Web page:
Receive hard feedback.  Instead of a “beers and bitch” festival with your former co-worker buddy, ask them to tell you the hard truth about why you were shit canned. Tell them you really need to know what you were doing right and, more importantly, wrong. Keep your damn mouth shut and swallow the negative shit they eventually say. Get specifics. Let the bad things you hear destroy your current dictum. If done right, the next morning you’ll wake up slightly hungover hating the person in the mirror even more.

      Let these type beatings continue until you hit your trough. Don’t lose hope and certainly don’t let yourself get suicidal or anything dumb like that (after all, there was a 400 trillion to 1 chance, i.e. miracle, that you are here in the first place) but some depression, insomnia, self-loathing, etc. will inevitably creep into the journey towards self-discovery.  No one but you will have an answer to your success. Nor will you happen upon any golden keys laying around. But, you will eventually become a better person. You need some pain to form new muscles.

      I don’t know how long this difficult journey will last, hell I just set out on this myself over the past month or so, but as Churchill said “if you’re going through hell, keep going”. Keep breaking yourself down, eliminating, examining, improving. Eventually, some way some how, you’ll reach the proverbial cliff. If you’ve done the work, you’ll be able to jump. Eventually, the parachute will open and it will take you to where you need to be.

    3. PEOPLE TAKE ADVANTAGE OF YOU MORE THAN EVER.  This continues a bit on the previous point. When you are down and out, its surprising how some people capitalize on it.Unfortunately, there are some sadists who derive pleasure off your pain. In my case, this has been pretty bad given the success I had on Wall Street for the past eleven years — a couple insecure people have actually openly enjoyed that I am in my current situation. At least I know who my enemies in disguise are. (Not worth my time to discuss, acknowledged — let’s move on)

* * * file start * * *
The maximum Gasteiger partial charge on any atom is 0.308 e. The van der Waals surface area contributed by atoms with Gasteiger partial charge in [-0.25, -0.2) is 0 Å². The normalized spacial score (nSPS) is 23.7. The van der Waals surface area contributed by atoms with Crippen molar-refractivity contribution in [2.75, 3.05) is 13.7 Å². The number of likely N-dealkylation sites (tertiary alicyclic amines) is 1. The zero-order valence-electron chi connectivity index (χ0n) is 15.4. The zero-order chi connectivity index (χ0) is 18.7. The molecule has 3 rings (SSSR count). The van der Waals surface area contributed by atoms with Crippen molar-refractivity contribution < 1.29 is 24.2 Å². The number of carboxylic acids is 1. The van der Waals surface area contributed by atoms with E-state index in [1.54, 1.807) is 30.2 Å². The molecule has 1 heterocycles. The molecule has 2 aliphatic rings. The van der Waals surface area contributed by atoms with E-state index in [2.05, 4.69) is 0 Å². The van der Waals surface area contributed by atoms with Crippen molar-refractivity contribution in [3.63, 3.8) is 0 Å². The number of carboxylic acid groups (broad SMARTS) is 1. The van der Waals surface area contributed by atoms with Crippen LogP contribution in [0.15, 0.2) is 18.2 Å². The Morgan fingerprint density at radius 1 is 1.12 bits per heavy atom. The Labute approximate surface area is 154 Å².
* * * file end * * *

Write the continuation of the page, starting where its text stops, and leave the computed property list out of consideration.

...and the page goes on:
I have also, unfortunately, found that potential employers take advantage of the situation by dangling a carrot and having you do lots of work for them. I get doing case studies, etc. to make sure you have the skills. But there is a line. In my past role running Associate recruiting, I placed heavy emphasis on technicals. However, I’ve been a bit surprised on how much free work can be asked for.

      Through networking with other people who have been in this position, I found out this is pretty common. One other former colleague that is long-term unemployed refers to these as “scams” and says he has spent many hours of his job search doing free work only to have the recipient just disappear.  He thinks that some funds just get free ideas and work this way, especially small hedge funds (do yourself a favor and stay away from < $150M hedge funds, especially if they are (1) having a hard time raising fresh capital and/or (2) they have an overly optimistic head guy who thinks he’ll pull AUM up to $1B in the next year because he got lucky and he beat the S&P 500 by a few percent last year — in my humbled opinion 90% of hedge funds nowadays are scams). I went through this once already. It’s humiliating. I guess the only way to prevent it is that you need to push back a bit and say “I have several processes going on with other companies and I need to allocate my time accordingly” or something of this nature. Polite but stern. Also makes them feel they are not the only game in town for you — creates competition and a sense of urgency. These “free projects” are good though in that they do give you a sneak preview of working for this person.

      Unrelated, but under the same category of ‘the unemployed getting taken advantage of’, I attended a three-day real estate investing “workshop” this past week. Because it was during working hours, there seemed to be many unemployed people there seemingly looking for a way to “get rich quick”.

      I figured I’d go to the first session and decide whether to return. It turned out to be pretty interesting and I was accomplishing my goal of getting an overview about the different forms of real estate investing. As the sessions progressed, however, the hard up-sell began interfering with the good quality lecture. I largely ignored the “selling” but it was very interesting to watch the masterfully orchestrated manipulative technique. It was equally interesting to see people in the class get pulled in one by one, despite red flag after red flag.